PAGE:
The staff at Mozambique’s central medical store, known locally by the acronym CMAM, has been busy lately. Large shipments of anti-retroviral medicines, or ARVs, are being processed for storage and later distribution to treatment sites across the country. In a flurry of activity, men drive fork lifts loaded with boxes on pallets, placing them carefully on racks. Other staff at computers log delivery information, manage inventory data, and review orders from district medical stores and other sites.
Although doctors, nurses, and other public-health workers are the more public face of efforts to treat people with HIV/AIDS, the staff at CMAM and their colleagues around the world who support public-health supply chains play as critical a role in saving lives. Their tools, instead of syringes and stethoscopes, are storehouses and spreadsheets.
Today, more than 190,000 people are receiving HIV/AIDS treatment in Mozambique, up from 13,000 in 2005, according to the Kaiser Family Foundation. The drugs at the Mozambique store are funded by the President’s Emergency Plan for AIDS Relief (PEPFAR), and the Global Fund to Fight AIDS, Tuberculosis and Malaria. PEPFAR’s Supply Chain Management System (SCMS), a project made up of 13 health and development institutions working to procure and provide quality essential medicines at affordable prices, is one reason that countries such as Mozambique have been able to scale up HIV/AIDS treatment so quickly.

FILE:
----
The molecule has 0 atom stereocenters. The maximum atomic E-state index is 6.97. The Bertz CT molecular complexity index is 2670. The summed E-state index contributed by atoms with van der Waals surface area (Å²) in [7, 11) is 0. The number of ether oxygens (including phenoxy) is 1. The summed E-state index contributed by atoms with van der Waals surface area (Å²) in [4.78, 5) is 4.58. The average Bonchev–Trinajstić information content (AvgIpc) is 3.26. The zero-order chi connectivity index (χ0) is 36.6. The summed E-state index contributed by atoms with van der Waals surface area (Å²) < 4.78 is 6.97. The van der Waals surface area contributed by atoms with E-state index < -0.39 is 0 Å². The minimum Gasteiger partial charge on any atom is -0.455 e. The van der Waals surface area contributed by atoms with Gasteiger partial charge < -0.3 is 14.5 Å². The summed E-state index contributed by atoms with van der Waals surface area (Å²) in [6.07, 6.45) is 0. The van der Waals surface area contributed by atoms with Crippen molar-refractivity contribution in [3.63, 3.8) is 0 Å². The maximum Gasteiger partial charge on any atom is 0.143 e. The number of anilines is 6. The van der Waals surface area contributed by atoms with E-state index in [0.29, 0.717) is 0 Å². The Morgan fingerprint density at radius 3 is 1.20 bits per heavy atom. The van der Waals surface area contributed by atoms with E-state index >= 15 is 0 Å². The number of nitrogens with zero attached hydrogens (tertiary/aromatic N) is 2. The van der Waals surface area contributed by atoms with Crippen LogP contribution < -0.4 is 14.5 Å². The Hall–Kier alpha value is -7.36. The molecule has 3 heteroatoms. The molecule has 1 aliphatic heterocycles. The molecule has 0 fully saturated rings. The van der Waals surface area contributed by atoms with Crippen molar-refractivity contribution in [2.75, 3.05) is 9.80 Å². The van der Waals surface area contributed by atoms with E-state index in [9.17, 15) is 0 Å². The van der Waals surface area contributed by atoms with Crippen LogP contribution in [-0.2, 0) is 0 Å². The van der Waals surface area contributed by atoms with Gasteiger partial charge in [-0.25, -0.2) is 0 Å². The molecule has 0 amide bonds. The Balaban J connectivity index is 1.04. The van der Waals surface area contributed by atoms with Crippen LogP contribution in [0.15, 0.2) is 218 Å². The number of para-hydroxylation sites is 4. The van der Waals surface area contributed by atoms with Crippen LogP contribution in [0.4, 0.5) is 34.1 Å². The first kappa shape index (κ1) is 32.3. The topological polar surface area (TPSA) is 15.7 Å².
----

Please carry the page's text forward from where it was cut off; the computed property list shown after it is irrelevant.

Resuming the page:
Established in 2005 and administered by USAID, SCMS provides an uninterrupted supply of quality and affordable essential medicines; knowledge, skills, and technology transfer; and global collaboration with other stakeholders. The activity provided more than 600 technical assistance assignments which have been completed in 25 countries. Assistance has been provided in forecasting and quantification; warehousing and distribution; laboratory logistics; quality assurance; and information systems. Consistent with the principles of the Global Health Initiative, the knowledge, skills, and technology transferred through these long- and short-term assistance assignments to local institutions contribute to strengthening countries’ health systems, and help build robust and potentially sustainable systems that support all health-related programs.
In 2010, SCMS delivered 100 percent of the PEPFAR-funded ARVs for Mozambique—valued at $5.7 million. SCMS has also helped strengthen warehousing, distribution, and other elements of the supply chain to help countries like Mozambique receive increasingly large volumes of products.
A Challenge Without Precedent